# How to prove a manifold is diffeomorphic to Euclidean space?

Problem is this: suppose a manifold $$M=\bigcup_{n\in\mathbb{N}} U_n,$$ where each $U_n$ is diffeomorphic to Euclidean space, and $U_n$ is contained in $U_{n+1}$. Then please show that $M$ is diffeomorphic to Euclidean space.

• I suppose you meant to say that each $U_i$ is an open subset of $M$?
– user14972
Nov 24 '12 at 17:50
• Where is this question from? Nov 24 '12 at 19:45
• @Hurkyl, aren't they automatically open for being diffeomorphic to R^n?
– lee
Nov 25 '12 at 5:38
• @levap GTM33, page 21.
– lee
Nov 25 '12 at 5:39
• You can check out this article. It shows it under weaker hypothesis that doesn't involve smoothness, but it also seems that the original article which Hirsch refers to is also about topological spaces, with no mention of a smooth structure. It is interesting whether the smoothness assumption can possibly simply things further. Nov 25 '12 at 6:08

Here is a proof which works for $m=dim(M)\ne 4$, I am not sure about the remaining case $m=4$.
By shrinking each $U_n$ we obtain an exhaustion of $M$ by nested smooth closed $m$-dimensional balls: $$B_1\subset B_2 \subset ...$$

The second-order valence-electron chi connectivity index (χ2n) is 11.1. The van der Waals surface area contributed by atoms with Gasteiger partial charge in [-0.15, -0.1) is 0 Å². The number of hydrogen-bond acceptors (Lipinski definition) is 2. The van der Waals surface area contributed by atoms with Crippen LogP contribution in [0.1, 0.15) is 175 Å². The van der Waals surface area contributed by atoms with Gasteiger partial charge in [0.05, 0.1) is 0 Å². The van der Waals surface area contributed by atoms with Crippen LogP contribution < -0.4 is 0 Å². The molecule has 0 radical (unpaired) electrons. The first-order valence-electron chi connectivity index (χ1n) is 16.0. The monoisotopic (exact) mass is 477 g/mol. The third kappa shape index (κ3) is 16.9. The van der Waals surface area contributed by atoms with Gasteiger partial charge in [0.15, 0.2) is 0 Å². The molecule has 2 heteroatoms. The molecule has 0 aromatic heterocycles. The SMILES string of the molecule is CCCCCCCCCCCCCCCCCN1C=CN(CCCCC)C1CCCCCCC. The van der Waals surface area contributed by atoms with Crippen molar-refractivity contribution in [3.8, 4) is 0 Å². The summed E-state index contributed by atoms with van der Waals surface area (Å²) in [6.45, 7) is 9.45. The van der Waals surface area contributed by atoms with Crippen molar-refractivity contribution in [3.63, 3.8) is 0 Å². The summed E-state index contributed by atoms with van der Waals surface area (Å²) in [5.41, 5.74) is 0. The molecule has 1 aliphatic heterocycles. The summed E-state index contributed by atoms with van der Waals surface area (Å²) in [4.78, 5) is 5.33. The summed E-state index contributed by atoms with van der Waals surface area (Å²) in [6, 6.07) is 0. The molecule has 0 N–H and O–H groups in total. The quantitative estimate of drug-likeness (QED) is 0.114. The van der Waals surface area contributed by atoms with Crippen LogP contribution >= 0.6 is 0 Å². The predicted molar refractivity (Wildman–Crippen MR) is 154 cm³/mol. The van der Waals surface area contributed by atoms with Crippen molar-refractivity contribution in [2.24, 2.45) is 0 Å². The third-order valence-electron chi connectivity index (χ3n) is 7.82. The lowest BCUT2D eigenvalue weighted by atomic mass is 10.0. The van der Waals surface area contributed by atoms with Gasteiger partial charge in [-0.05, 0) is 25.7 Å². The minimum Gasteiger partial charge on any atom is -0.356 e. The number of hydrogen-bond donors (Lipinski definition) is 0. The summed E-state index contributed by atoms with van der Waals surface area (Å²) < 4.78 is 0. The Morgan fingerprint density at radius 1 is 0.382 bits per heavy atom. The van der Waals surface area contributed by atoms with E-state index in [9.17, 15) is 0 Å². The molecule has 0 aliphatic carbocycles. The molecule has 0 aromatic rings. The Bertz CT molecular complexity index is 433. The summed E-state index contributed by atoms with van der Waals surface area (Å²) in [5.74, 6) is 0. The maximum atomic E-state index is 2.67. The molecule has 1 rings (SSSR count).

By the h-cobordism theorem, for each $n$, the region $B_n- int(B_{n-1})$ is diffeomorphic to the annulus $S^{m-1}\times [0,1]$. By lining up these diffeomorphisms, we obtain a diffeomorphism $M- int(B_1)\to S^{m-1}\times [0,1)$.
What makes this "lining up" work is the fact that if $A$ is a manifold with boundary diffeomorphic to $S^k\times [0,1]$ and $h$ is a diffeomorphism from one boundary component of $A$ to $S^k\times \{0\}$, then $h$ extends to a diffeomorphism $A\to S^k\times [0,1]$.
Hence, $M$ is diffeomorphic to $R^m$.
In the topological category, this argument also shows that $M$ is homeomorphic to $R^m$ even if $m=4$. (Since the topological annulus conjecture is proven by Quinn in dimension 4.)